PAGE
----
At some point on Saturday night the Bellator 154 proceedings will hit a somber note, and tribute will be paid to the one whose life was tragically taken before he could make it to San Jose.
When that moment arrives, Adam Piccolotti will have to find a way to focus on the task at hand. And when conflicting emotions take hold, Piccolotti will honor fallen foe Jordan Parsons will honor fallen foe Jordan Parsons the best way he knows how: By performing as if the man himself was standing across from him in the cage.
“I’m trying to mentally prepare for it now,” said Piccolotti, who faces short-notice opponent Ray Wood in a main card bout at the SAP Center in San Jose, Calif., on Saturday. “I’m sure in the moment it’s going to be a whole other world of emotion. I’m going to do my best to try turn that into as much motivation as possible, to stay focused on my job at hand as possible and to pay my respects and just focus on what I need to focus on. And show the man the respect that he deserves.”
A few weeks back, Bellator 154 was the next career step for a pair of promising prospects. Piccolotti was only beginning to make a name for himself, with an unblemished record that included three straight wins under the Bellator MMA banner. Parsons’ learning curve was more advanced, as he was coming off a split-decision loss to the highly-touted Bubba Jenkins last November. If Piccolotti could get by the Blackzilians talent, it would speak volumes about his future in the California-based promotion.
Everything changed in the early morning hours on Sunday, May 1 when Parsons was hospitalized after being seriously injured in a hit-and-run accident in Delray Beach, Fla. Doctors amputated his leg in attempt to save his life, but Parsons fell into a coma and eventually passed away, his life over at just 25 years old.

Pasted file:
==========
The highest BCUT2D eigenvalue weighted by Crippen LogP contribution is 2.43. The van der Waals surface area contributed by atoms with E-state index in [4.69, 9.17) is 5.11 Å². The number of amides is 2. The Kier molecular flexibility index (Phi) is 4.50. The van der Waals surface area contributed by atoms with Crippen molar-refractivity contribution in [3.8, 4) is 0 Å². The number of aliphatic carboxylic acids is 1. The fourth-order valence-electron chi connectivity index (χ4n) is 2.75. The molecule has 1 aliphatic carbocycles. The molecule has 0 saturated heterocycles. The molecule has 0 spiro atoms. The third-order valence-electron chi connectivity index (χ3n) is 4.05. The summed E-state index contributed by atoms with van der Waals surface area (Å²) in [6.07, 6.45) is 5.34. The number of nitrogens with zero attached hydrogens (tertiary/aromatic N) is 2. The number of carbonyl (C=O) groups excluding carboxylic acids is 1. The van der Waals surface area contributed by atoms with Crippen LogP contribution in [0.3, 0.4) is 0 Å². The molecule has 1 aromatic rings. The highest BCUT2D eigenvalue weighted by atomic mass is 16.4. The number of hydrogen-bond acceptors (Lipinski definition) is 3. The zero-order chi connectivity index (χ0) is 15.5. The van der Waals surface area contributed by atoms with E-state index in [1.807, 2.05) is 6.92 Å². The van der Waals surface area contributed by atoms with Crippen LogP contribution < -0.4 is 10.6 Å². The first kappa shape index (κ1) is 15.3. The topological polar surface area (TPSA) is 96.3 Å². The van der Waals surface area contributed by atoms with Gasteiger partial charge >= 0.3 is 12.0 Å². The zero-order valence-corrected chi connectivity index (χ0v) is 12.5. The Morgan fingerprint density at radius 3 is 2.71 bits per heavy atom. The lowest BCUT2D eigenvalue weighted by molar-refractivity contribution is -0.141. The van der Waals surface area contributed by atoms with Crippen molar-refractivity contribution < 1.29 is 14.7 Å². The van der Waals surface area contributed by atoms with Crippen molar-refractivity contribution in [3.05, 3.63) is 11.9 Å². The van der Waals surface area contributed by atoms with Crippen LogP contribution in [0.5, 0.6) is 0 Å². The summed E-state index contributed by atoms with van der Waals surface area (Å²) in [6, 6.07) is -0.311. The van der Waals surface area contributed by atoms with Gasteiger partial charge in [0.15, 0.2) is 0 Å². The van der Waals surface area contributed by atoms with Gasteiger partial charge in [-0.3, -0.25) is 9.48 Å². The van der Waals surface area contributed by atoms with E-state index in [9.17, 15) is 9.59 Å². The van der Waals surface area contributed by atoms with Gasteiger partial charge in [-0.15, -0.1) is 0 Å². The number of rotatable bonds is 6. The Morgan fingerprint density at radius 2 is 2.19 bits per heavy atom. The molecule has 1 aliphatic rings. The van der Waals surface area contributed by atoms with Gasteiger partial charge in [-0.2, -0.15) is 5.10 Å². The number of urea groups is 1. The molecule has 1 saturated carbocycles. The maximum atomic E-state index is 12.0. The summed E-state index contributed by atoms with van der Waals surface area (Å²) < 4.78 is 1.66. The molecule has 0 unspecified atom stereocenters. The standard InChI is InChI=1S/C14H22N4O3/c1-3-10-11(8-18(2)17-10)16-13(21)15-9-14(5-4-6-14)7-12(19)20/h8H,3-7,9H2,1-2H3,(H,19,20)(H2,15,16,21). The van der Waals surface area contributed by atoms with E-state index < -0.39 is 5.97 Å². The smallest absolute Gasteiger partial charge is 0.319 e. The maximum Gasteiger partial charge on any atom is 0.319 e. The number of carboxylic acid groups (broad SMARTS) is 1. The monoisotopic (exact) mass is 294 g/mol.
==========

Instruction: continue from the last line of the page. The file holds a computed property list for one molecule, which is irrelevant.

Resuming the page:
Piccolotti never met Parsons, yet he was profoundly affected by his death. Even the comfort of training hasn’t provided refuge from thoughts of the tragedy that shook the MMA community.
“I’ve definitely been having some emotions and some thoughts of the man even during training,” Piccolotti said. “Generally when I go to jiu-jitsu and martial arts it was a place to kind of forget about the outside world, but this whole tragedy is something that’s definitely been affecting me emotionally. I’m an emotional guy as it is, so hearing something as tragic as this has been crossing my mind throughout everyday life and within my training.”
Initially, Piccolotti thought he wouldn’t remain on the Bellator 154 card following Parson’s death. But once the opportunity to face a short-notice foe came to fruition, Piccolotti knew he had to take it.
“I was emotionally affected. It kind of put me in a weird place. On the same note, I’ve got a family to provide for, I’ve got a career that I’m trying to build that I’ve worked my whole life toward,” he said. “It’s been a little while since I fought in December. I’m 27 years old so I”m working on building my career as much as possible and fighting as often as possible, especially in my hometown. It’s something that’s important to me. I was definitely focused on trying to stay on the card.”
When Piccolotti was young, his mother won a battle with breast cancer, but outside of that, he admits that tragedy has largely bypassed him since then. Recent events have taught him to appreciate even some of the less enjoyable aspects of a professional fighting career. Being alive to experience all of it — the good and the bad — is a gift.
“That’s one thing that has crossed my mind throughout my training is I need to appreciate this grind, I need to appreciate these hard times that I’m able to put myself through. In the past it’s been so much like I had anger or just been aggressive during weight cuts or hard training sessions,” he said. “But now it gives me a different perspective and a different emotional state to appreciate those hard times and value them.”